In-House Franchise Sales, Good Idea?

Stephen S. Raines
President, National Franchise Associates
Atlanta-based Specialists in Franchise Consulting & Franchise Sales Strategy

In my over three decades of experience as a franchise consultant, working in franchise development and franchise sales, I am often asked, “What makes one company succeed in franchise sales while another doesn’t?”

Rarely is there a single reason for success in franchise sales.  Here, I will examine one of the many factors that can help Franchisors create a winning franchise sales strategy.

If you looked at my October and November posts, you know that typically, there are three options for who is going to spearhead your franchise sales efforts, including:

  • Using the franchise management team (usually the owners of the franchisor company) as the franchise sales force
  • Retaining an outside franchise sales representative, such as a franchise broker
  • Hiring an in-house franchise sales person

Let’s assume that the owners/managers of the franchise company decide they do not want to handle franchise sales nor do they want to hire an outside sales representative.  The next option is hiring an in-house franchise sales person.  Here are the pros and cons of this alternative.

One of the pros for hiring an in-house franchise sales person is the control factor.  As a new franchisor, it is comforting to know at any point, you can go to your franchise sales person and immediately know the status of all prospects.  The success of a new franchise program often hinges on the ability to control the franchise sales process.

Another reason to consider an in-house franchise sales person is you can base the compensation package not only on the closing of a franchise sale but also on the success of the new franchisee. This adds an accountability factor to the franchise sales person’s responsibly to close sales with top quality candidates.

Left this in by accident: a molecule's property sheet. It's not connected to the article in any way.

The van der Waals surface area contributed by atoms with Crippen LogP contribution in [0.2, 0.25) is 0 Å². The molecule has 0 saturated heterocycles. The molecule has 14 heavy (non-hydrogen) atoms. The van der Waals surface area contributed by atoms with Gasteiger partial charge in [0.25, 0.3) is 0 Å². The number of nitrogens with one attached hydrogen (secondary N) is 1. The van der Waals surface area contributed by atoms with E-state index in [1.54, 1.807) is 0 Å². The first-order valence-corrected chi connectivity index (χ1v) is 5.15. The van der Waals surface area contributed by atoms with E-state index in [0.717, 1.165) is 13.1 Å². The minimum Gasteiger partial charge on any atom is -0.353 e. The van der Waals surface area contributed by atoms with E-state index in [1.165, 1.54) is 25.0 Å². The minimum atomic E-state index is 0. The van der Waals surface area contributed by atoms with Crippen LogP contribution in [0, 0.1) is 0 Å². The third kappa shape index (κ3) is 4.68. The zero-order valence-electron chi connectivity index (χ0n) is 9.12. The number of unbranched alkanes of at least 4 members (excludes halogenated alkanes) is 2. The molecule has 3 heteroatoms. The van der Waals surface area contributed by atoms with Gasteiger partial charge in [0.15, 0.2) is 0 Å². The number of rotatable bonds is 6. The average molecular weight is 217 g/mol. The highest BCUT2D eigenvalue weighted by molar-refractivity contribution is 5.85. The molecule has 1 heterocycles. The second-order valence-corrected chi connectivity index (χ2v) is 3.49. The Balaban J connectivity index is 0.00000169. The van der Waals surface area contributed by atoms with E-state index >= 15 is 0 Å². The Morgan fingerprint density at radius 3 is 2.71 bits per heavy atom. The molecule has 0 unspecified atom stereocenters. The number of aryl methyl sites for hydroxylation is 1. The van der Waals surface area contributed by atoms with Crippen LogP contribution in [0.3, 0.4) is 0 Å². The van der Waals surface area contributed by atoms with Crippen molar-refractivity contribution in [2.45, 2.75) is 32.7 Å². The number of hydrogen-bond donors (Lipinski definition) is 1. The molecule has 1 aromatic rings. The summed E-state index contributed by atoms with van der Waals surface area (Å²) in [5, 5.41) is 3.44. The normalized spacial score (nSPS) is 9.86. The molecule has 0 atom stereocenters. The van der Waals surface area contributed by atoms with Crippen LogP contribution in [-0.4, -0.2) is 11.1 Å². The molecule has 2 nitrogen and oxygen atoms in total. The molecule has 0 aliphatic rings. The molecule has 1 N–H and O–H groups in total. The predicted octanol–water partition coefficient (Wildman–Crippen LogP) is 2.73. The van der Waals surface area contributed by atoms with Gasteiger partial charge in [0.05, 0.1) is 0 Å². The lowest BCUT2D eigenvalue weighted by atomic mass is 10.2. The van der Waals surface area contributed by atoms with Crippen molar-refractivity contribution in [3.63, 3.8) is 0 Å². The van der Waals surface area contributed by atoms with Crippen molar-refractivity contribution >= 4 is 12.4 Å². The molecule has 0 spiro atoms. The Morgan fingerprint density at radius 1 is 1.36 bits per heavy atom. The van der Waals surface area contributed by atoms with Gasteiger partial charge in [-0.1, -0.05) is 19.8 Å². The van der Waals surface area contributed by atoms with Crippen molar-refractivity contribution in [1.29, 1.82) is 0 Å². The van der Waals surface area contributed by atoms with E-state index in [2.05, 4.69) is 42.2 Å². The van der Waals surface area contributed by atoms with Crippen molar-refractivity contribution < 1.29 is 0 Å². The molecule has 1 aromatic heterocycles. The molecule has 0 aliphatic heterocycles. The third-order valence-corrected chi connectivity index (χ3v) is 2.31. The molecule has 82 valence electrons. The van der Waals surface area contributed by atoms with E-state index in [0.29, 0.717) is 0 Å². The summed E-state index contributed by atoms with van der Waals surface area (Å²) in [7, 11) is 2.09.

A third reason to consider an in-house franchise sales person is he or she will devote all of their efforts in selling your franchise exclusively.  An outside broker represents many franchise companies.  You should get substantially better results if the franchise sales person concentrates only on your franchise company.

There are also cons to utilizing an inside franchise sales person at the outset:

  • There is a substantial cost of hiring an effective franchise sales person.  As a new franchisor, a franchise sales person’s compensation package may not be affordable.
  • An in-house franchise sales person may generate too many sales too quickly.  Remember, you must have the infrastructure in place to enable you to provide the promised assistance to any franchises you sell.
  • Often, new franchisors want to close only one to three franchise sales the first year to allow them to streamline and polish their systems.  It is hard to justify the expense of an inside franchise sales person if only one to three sales are the target.